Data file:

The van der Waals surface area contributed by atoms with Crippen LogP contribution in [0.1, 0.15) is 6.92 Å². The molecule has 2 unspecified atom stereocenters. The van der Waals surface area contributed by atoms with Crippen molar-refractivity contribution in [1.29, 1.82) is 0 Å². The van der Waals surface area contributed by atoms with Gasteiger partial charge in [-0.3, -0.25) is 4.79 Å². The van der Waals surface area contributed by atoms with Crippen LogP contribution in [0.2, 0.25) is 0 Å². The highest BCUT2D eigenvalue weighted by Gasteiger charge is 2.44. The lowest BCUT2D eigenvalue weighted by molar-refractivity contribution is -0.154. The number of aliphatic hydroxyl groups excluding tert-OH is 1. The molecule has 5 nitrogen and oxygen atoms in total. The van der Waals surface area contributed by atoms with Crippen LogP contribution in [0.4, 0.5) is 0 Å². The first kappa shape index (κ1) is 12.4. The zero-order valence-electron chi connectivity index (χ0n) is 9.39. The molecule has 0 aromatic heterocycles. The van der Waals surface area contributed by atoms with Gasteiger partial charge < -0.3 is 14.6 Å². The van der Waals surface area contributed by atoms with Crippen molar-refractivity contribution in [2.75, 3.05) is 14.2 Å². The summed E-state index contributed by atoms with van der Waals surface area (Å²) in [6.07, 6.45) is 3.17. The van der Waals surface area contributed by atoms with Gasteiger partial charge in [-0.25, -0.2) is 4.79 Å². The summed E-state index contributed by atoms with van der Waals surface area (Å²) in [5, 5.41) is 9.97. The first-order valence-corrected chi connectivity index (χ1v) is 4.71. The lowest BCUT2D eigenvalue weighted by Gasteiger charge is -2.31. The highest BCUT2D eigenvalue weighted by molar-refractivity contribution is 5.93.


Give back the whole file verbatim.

The van der Waals surface area contributed by atoms with Crippen LogP contribution in [0.1, 0.15) is 6.92 Å². The molecule has 2 unspecified atom stereocenters. The van der Waals surface area contributed by atoms with Crippen molar-refractivity contribution in [1.29, 1.82) is 0 Å². The van der Waals surface area contributed by atoms with Gasteiger partial charge in [-0.3, -0.25) is 4.79 Å². The van der Waals surface area contributed by atoms with Crippen LogP contribution in [0.2, 0.25) is 0 Å². The highest BCUT2D eigenvalue weighted by Gasteiger charge is 2.44. The lowest BCUT2D eigenvalue weighted by molar-refractivity contribution is -0.154. The number of aliphatic hydroxyl groups excluding tert-OH is 1. The molecule has 5 nitrogen and oxygen atoms in total. The van der Waals surface area contributed by atoms with Crippen LogP contribution in [0.4, 0.5) is 0 Å². The first kappa shape index (κ1) is 12.4. The zero-order valence-electron chi connectivity index (χ0n) is 9.39. The molecule has 0 aromatic heterocycles. The van der Waals surface area contributed by atoms with Gasteiger partial charge < -0.3 is 14.6 Å². The van der Waals surface area contributed by atoms with Crippen molar-refractivity contribution in [2.75, 3.05) is 14.2 Å². The summed E-state index contributed by atoms with van der Waals surface area (Å²) in [6.07, 6.45) is 3.17. The van der Waals surface area contributed by atoms with Gasteiger partial charge in [-0.25, -0.2) is 4.79 Å². The summed E-state index contributed by atoms with van der Waals surface area (Å²) in [5, 5.41) is 9.97. The first-order valence-corrected chi connectivity index (χ1v) is 4.71. The lowest BCUT2D eigenvalue weighted by Gasteiger charge is -2.31. The highest BCUT2D eigenvalue weighted by molar-refractivity contribution is 5.93.